Proving Lender Negligence and Fraud Part 2: Follow the Money

Posted on February 8, 2013 by

In my last article, I explained that there are two approaches investors can take to determine whether or not a lender has been negligent or committed fraud. The first approach I described is to look through the paper trail to dig up issues. The second approach is to follow the money.

Not many people truly understand how the mortgage and finance industries work. It’s basically a shell game with them moving money around with little regard as to the laws and regulations that govern how banks are supposed to act.

They play this constant game all supposedly in the name of increasing the money supply. Attorney Neil Garfield describes the process as the bank starting out with $100 in the left pocket and taking $10 out to deposit in the right pocket, but still reporting to the SEC and investors that the full $100 is still in the left pocket. When the next $10 comes out, described as trading profits or a fee, the amount in the left pocket is still reported as $100 rather than the $80 that is actually there.

This is just an example of how the financial transactions that represent the mortgaging of a home rarely take place the way the homeowner, or the lender’s investors, think. To really know what is taking place investigators must follow the money, as well as the paper trail. The note, mortgage, HUD-1 and other documentation connected with any given loan most likely do not reflect what actually happened to the funds. As a result, some argue that these documents are null and void. The name of the real funder of the transaction rarely appears on these documents. The financial transaction occurred with different terms and with a different party than are included on the note and other closing documents. The instructions to the closing agent generally come from a stranger to the transaction, with instructions that any excess payment be refunded to that stranger.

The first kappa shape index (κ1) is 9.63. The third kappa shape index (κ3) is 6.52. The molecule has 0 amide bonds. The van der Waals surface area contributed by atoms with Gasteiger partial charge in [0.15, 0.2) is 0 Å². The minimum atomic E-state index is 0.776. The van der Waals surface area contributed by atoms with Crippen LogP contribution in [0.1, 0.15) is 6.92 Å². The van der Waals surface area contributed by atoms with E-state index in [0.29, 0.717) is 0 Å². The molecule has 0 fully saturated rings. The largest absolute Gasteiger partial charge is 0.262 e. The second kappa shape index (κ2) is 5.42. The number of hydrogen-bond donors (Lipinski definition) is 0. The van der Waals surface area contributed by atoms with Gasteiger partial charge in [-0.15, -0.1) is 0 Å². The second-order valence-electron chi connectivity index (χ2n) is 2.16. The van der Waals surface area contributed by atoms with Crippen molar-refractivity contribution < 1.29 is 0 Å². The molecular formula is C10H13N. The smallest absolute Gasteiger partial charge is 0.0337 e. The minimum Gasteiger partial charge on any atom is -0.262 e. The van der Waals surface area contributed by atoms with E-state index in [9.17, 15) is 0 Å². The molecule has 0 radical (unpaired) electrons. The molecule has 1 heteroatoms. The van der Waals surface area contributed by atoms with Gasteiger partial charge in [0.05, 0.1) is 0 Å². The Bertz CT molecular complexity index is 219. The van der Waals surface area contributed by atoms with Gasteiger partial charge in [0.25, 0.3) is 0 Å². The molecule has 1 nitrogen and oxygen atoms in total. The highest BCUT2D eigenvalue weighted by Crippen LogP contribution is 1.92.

If the loan originator were the real payee, then any wiring instructions should include terms such as “for the benefit of [the name of that payee]”. That rarely happens. The source of funds should also be included in the pooling and servicing agreement given to the investors of the mortgage-backed security pool. That never happens either. There is never any reference between the money chain that is represented by the wiring instructions and the documentation chain represented by the note, mortgage and HUD-1.

According to Garfield, “It was this split between the money trail and the document trail that enabled the banks to create a long term gap during which they could trade ‘ownership’ of the loan before making any attempt to deliver the loan to the investors who had advanced the funds.”

To make matters even more confused, the pretender lenders hedged insurance policies called credit default swaps against the potential loss of mortgage income due to default. What they failed to reveal to investors was that the investment banks themselves were the ones being protected, not the original investors who all had commingled funds in undifferentiated pools.

The mortgage losses on the books of the banks also caused these same banks to get huge federal bailouts even though they had already been paid off for their losses through credit default swaps.

By following the money investigators can spot one falsehood after another showing how the investment banks covered their assets while leaving distressed homeowners and the original investors to hang out to dry.

Combining the method of following the money with digging up the paper trail behind a mortgage, we now have a way to force the banks to negotiate on our terms. Not only are we able to use this information to help underwater homeowners get out from under their homes with no short sale, no deficiency, and no coming out of pocket, but we are able to pick up pretty houses at incredibly low prices.

For more information on how you can get involved in helping underwater homeowners while doing some awesome deals, give my office a call at 706-485-0162.

Bob MasseyBob Massey is a recovering corporate executive who is now living the dream running his own real successful estate investing business and teaching others how to do the same. In the process he has become the nation’s leading educator on the foreclosure investing process.

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